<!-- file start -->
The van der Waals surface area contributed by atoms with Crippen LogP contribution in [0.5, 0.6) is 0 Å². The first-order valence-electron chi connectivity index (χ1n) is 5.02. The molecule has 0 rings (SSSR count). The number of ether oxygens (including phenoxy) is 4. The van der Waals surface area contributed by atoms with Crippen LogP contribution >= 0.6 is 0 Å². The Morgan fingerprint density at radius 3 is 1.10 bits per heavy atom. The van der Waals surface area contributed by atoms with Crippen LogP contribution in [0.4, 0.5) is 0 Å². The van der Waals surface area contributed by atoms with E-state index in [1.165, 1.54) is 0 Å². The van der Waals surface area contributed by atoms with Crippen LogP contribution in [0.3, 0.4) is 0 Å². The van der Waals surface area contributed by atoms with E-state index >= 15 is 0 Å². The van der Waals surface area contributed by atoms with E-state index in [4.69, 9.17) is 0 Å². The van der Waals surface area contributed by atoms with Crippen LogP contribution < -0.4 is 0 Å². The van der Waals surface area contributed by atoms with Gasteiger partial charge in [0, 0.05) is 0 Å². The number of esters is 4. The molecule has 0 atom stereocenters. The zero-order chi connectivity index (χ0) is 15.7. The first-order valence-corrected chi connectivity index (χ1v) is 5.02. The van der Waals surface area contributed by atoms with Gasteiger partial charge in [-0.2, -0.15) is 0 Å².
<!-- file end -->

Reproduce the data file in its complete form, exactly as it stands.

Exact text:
The van der Waals surface area contributed by atoms with Crippen LogP contribution in [0.5, 0.6) is 0 Å². The first-order valence-electron chi connectivity index (χ1n) is 5.02. The molecule has 0 rings (SSSR count). The number of ether oxygens (including phenoxy) is 4. The van der Waals surface area contributed by atoms with Crippen LogP contribution >= 0.6 is 0 Å². The Morgan fingerprint density at radius 3 is 1.10 bits per heavy atom. The van der Waals surface area contributed by atoms with Crippen LogP contribution in [0.4, 0.5) is 0 Å². The van der Waals surface area contributed by atoms with E-state index in [1.165, 1.54) is 0 Å². The van der Waals surface area contributed by atoms with Crippen LogP contribution in [0.3, 0.4) is 0 Å². The van der Waals surface area contributed by atoms with E-state index >= 15 is 0 Å². The van der Waals surface area contributed by atoms with E-state index in [4.69, 9.17) is 0 Å². The van der Waals surface area contributed by atoms with Crippen LogP contribution < -0.4 is 0 Å². The van der Waals surface area contributed by atoms with Gasteiger partial charge in [0, 0.05) is 0 Å². The number of esters is 4. The molecule has 0 atom stereocenters. The zero-order chi connectivity index (χ0) is 15.7. The first-order valence-corrected chi connectivity index (χ1v) is 5.02. The van der Waals surface area contributed by atoms with Gasteiger partial charge in [-0.2, -0.15) is 0 Å².